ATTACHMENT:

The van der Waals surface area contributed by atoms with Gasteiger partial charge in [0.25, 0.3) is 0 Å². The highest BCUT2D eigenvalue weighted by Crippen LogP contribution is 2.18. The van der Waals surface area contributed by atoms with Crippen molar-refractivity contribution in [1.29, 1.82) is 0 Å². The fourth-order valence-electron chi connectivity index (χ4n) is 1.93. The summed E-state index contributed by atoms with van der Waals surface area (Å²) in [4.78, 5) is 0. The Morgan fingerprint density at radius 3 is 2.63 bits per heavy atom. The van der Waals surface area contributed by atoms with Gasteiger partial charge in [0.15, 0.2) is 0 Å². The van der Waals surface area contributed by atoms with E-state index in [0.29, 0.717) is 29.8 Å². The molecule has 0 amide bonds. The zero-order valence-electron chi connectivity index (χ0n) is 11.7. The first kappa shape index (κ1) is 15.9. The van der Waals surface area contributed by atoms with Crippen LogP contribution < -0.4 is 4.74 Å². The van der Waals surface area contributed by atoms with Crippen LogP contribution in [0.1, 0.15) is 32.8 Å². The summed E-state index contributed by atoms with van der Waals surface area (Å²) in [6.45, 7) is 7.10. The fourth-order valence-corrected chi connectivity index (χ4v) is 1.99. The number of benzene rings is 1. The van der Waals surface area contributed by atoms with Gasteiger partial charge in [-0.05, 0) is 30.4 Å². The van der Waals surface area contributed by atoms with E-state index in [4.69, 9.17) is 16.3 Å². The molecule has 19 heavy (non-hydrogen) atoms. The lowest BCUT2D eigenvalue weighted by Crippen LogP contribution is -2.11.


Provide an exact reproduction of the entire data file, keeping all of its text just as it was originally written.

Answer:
The van der Waals surface area contributed by atoms with Gasteiger partial charge in [0.25, 0.3) is 0 Å². The highest BCUT2D eigenvalue weighted by Crippen LogP contribution is 2.18. The van der Waals surface area contributed by atoms with Crippen molar-refractivity contribution in [1.29, 1.82) is 0 Å². The fourth-order valence-electron chi connectivity index (χ4n) is 1.93. The summed E-state index contributed by atoms with van der Waals surface area (Å²) in [4.78, 5) is 0. The Morgan fingerprint density at radius 3 is 2.63 bits per heavy atom. The van der Waals surface area contributed by atoms with Gasteiger partial charge in [0.15, 0.2) is 0 Å². The van der Waals surface area contributed by atoms with E-state index in [0.29, 0.717) is 29.8 Å². The molecule has 0 amide bonds. The zero-order valence-electron chi connectivity index (χ0n) is 11.7. The first kappa shape index (κ1) is 15.9. The van der Waals surface area contributed by atoms with Crippen LogP contribution < -0.4 is 4.74 Å². The van der Waals surface area contributed by atoms with Crippen LogP contribution in [0.1, 0.15) is 32.8 Å². The summed E-state index contributed by atoms with van der Waals surface area (Å²) in [6.45, 7) is 7.10. The fourth-order valence-corrected chi connectivity index (χ4v) is 1.99. The number of benzene rings is 1. The van der Waals surface area contributed by atoms with Gasteiger partial charge in [-0.05, 0) is 30.4 Å². The van der Waals surface area contributed by atoms with E-state index in [4.69, 9.17) is 16.3 Å². The molecule has 19 heavy (non-hydrogen) atoms. The lowest BCUT2D eigenvalue weighted by Crippen LogP contribution is -2.11.